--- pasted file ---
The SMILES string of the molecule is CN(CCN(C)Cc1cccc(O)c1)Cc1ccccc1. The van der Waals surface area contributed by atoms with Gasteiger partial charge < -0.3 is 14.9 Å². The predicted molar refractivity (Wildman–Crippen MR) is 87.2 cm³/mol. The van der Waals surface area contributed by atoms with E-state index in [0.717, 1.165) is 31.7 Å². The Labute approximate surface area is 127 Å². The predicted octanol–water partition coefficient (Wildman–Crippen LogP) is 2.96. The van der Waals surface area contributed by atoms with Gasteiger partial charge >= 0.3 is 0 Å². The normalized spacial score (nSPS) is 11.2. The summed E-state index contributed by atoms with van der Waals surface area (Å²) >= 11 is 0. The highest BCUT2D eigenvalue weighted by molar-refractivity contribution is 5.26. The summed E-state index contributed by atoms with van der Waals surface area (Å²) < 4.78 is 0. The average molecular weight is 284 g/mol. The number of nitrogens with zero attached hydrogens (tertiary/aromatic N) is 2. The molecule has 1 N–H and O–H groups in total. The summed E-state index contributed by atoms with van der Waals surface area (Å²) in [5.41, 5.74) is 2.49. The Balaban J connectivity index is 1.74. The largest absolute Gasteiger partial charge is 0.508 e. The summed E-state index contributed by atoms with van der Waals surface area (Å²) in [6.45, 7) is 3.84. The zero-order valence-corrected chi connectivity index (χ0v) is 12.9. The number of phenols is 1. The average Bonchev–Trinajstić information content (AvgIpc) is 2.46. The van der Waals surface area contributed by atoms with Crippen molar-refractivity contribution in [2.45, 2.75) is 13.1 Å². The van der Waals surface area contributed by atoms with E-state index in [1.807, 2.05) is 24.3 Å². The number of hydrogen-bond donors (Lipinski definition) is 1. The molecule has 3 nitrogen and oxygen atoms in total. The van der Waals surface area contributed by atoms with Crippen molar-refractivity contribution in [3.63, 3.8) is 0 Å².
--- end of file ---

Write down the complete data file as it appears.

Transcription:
The SMILES string of the molecule is CN(CCN(C)Cc1cccc(O)c1)Cc1ccccc1. The van der Waals surface area contributed by atoms with Gasteiger partial charge < -0.3 is 14.9 Å². The predicted molar refractivity (Wildman–Crippen MR) is 87.2 cm³/mol. The van der Waals surface area contributed by atoms with E-state index in [0.717, 1.165) is 31.7 Å². The Labute approximate surface area is 127 Å². The predicted octanol–water partition coefficient (Wildman–Crippen LogP) is 2.96. The van der Waals surface area contributed by atoms with Gasteiger partial charge >= 0.3 is 0 Å². The normalized spacial score (nSPS) is 11.2. The summed E-state index contributed by atoms with van der Waals surface area (Å²) >= 11 is 0. The highest BCUT2D eigenvalue weighted by molar-refractivity contribution is 5.26. The summed E-state index contributed by atoms with van der Waals surface area (Å²) < 4.78 is 0. The average molecular weight is 284 g/mol. The number of nitrogens with zero attached hydrogens (tertiary/aromatic N) is 2. The molecule has 1 N–H and O–H groups in total. The summed E-state index contributed by atoms with van der Waals surface area (Å²) in [5.41, 5.74) is 2.49. The Balaban J connectivity index is 1.74. The largest absolute Gasteiger partial charge is 0.508 e. The summed E-state index contributed by atoms with van der Waals surface area (Å²) in [6.45, 7) is 3.84. The zero-order valence-corrected chi connectivity index (χ0v) is 12.9. The number of phenols is 1. The average Bonchev–Trinajstić information content (AvgIpc) is 2.46. The van der Waals surface area contributed by atoms with Crippen molar-refractivity contribution in [2.45, 2.75) is 13.1 Å². The van der Waals surface area contributed by atoms with E-state index in [1.807, 2.05) is 24.3 Å². The number of hydrogen-bond donors (Lipinski definition) is 1. The molecule has 3 nitrogen and oxygen atoms in total. The van der Waals surface area contributed by atoms with Crippen molar-refractivity contribution in [3.63, 3.8) is 0 Å².